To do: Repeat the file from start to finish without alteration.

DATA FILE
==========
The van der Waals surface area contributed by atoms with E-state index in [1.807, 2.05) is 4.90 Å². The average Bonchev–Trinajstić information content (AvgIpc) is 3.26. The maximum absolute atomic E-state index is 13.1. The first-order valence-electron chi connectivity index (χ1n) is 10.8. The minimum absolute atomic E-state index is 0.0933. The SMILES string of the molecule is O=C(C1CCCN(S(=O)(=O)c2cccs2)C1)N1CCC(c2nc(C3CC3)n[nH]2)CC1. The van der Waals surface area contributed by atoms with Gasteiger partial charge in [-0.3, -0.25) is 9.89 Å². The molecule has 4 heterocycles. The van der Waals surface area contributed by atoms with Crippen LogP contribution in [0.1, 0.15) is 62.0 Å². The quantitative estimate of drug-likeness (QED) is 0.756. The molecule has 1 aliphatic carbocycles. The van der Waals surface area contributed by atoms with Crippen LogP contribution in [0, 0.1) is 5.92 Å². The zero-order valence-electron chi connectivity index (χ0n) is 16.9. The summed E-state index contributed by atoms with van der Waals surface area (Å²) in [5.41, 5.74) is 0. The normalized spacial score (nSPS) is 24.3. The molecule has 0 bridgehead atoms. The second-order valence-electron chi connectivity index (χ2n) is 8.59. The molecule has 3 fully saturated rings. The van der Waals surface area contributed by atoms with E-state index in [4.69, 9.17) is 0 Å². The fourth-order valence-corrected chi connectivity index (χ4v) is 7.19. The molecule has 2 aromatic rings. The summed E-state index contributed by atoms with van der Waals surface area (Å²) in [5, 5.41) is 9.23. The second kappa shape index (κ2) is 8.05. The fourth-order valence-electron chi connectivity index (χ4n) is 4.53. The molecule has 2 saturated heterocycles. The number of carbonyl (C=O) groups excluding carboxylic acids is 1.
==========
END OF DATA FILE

The van der Waals surface area contributed by atoms with E-state index in [1.807, 2.05) is 4.90 Å². The average Bonchev–Trinajstić information content (AvgIpc) is 3.26. The maximum absolute atomic E-state index is 13.1. The first-order valence-electron chi connectivity index (χ1n) is 10.8. The minimum absolute atomic E-state index is 0.0933. The SMILES string of the molecule is O=C(C1CCCN(S(=O)(=O)c2cccs2)C1)N1CCC(c2nc(C3CC3)n[nH]2)CC1. The van der Waals surface area contributed by atoms with Gasteiger partial charge in [-0.3, -0.25) is 9.89 Å². The molecule has 4 heterocycles. The van der Waals surface area contributed by atoms with Crippen LogP contribution in [0.1, 0.15) is 62.0 Å². The quantitative estimate of drug-likeness (QED) is 0.756. The molecule has 1 aliphatic carbocycles. The van der Waals surface area contributed by atoms with Crippen LogP contribution in [0, 0.1) is 5.92 Å². The zero-order valence-electron chi connectivity index (χ0n) is 16.9. The summed E-state index contributed by atoms with van der Waals surface area (Å²) in [5.41, 5.74) is 0. The normalized spacial score (nSPS) is 24.3. The molecule has 0 bridgehead atoms. The second-order valence-electron chi connectivity index (χ2n) is 8.59. The molecule has 3 fully saturated rings. The van der Waals surface area contributed by atoms with E-state index in [4.69, 9.17) is 0 Å². The fourth-order valence-corrected chi connectivity index (χ4v) is 7.19. The molecule has 2 aromatic rings. The summed E-state index contributed by atoms with van der Waals surface area (Å²) in [5, 5.41) is 9.23. The second kappa shape index (κ2) is 8.05. The fourth-order valence-electron chi connectivity index (χ4n) is 4.53. The molecule has 2 saturated heterocycles. The number of carbonyl (C=O) groups excluding carboxylic acids is 1.